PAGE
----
What are the key components of History in the Montessori Classroom?
History is the most integrated subject in the Montessori Curriculum.
The children are open to exploring history in all areas – everything on earth has a history! Exploring history enables the children to understand their place in time and space. Both natural history and human history are explored as part of the Montessori Key Lessons. The key focuses of history are on the ways that humans meet their needs, collaborate with one another and make decisions.
- The children are given tools such as visual charts and timelines as a way to collate and organise information in history. They are given the freedom to explore the history of anything that interests them and assist children in retelling or re-engaging with the stories independently.
- Many charts are symbolic and impressionistic. They are not aimed at presenting dates and facts to children, but at activating the children’s curiosity and inspiring further understandings.
- Visual images and diagrams support children in engaging their imagination and also assists them in organising their thoughts and knowledge.
Stories related to modern history, ancient history and prehistory (the history of early humans, before writing and written records) are all presented to the children as seeds of inspiration. Storytelling is an essential component of history in Montessori classrooms. History is seen as a perspective given by those who have come before us. It is the collective human story. Many stories are told to introduce concepts to the children and enable complex processes or events to be made meaningful to the children at their stage of development. Gathering for storytelling builds a strong sense of community within the classroom and fosters a love of learning.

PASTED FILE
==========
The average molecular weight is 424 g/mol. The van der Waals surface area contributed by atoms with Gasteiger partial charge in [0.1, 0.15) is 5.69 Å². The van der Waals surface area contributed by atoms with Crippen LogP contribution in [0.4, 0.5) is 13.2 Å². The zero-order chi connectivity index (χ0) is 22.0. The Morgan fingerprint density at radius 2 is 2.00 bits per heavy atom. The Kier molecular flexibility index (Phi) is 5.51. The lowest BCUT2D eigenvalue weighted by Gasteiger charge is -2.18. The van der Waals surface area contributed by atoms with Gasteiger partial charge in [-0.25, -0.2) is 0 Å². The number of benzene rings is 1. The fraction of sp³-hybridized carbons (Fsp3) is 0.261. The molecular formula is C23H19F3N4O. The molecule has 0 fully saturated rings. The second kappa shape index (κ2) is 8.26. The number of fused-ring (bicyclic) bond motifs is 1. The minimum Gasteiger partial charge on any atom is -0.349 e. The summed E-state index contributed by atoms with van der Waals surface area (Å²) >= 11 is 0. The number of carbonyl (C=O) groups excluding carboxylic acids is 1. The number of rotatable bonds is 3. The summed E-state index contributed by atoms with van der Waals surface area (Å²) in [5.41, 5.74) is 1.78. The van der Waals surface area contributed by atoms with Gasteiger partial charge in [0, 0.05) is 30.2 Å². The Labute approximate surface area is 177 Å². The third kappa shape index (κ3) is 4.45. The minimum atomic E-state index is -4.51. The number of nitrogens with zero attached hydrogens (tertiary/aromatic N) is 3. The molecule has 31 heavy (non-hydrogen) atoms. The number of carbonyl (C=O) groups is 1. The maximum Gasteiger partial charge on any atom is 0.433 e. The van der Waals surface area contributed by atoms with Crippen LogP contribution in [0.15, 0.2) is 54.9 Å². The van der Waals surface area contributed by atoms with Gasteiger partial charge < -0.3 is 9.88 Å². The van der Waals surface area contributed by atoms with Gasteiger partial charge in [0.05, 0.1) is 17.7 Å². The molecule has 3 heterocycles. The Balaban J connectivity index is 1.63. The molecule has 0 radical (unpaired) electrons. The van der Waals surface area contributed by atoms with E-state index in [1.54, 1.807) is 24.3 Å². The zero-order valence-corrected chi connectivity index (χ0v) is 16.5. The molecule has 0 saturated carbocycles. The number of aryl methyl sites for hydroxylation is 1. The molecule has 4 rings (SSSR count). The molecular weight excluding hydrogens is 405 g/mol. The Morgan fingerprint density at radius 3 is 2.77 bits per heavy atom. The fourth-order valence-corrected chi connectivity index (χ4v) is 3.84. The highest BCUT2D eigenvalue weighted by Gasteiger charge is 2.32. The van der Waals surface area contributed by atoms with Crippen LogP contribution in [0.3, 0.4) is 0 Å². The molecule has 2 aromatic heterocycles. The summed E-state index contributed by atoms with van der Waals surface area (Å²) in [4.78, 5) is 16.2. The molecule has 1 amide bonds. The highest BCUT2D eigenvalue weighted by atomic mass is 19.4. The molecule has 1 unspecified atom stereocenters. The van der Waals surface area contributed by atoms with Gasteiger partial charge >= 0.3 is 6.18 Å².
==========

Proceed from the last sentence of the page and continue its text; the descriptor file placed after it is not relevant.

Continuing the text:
How is history presented to the children?
The Great Stories
Five ‘Great Stories’ are told to children by the adult when they enter the Primary classrooms. These stories create a bridge between the children’s current experience and the broader history or purpose behind each subject area.
The stories give children the ‘bigger picture’. Through the stories, the children firstly experience each subject area as a whole. They are then able to study the individual components of each subject in greater detail and within a meaningful context.
The Great Stories activate the children’s imagination and give impressions that allow them to make deep connections to the world they live in.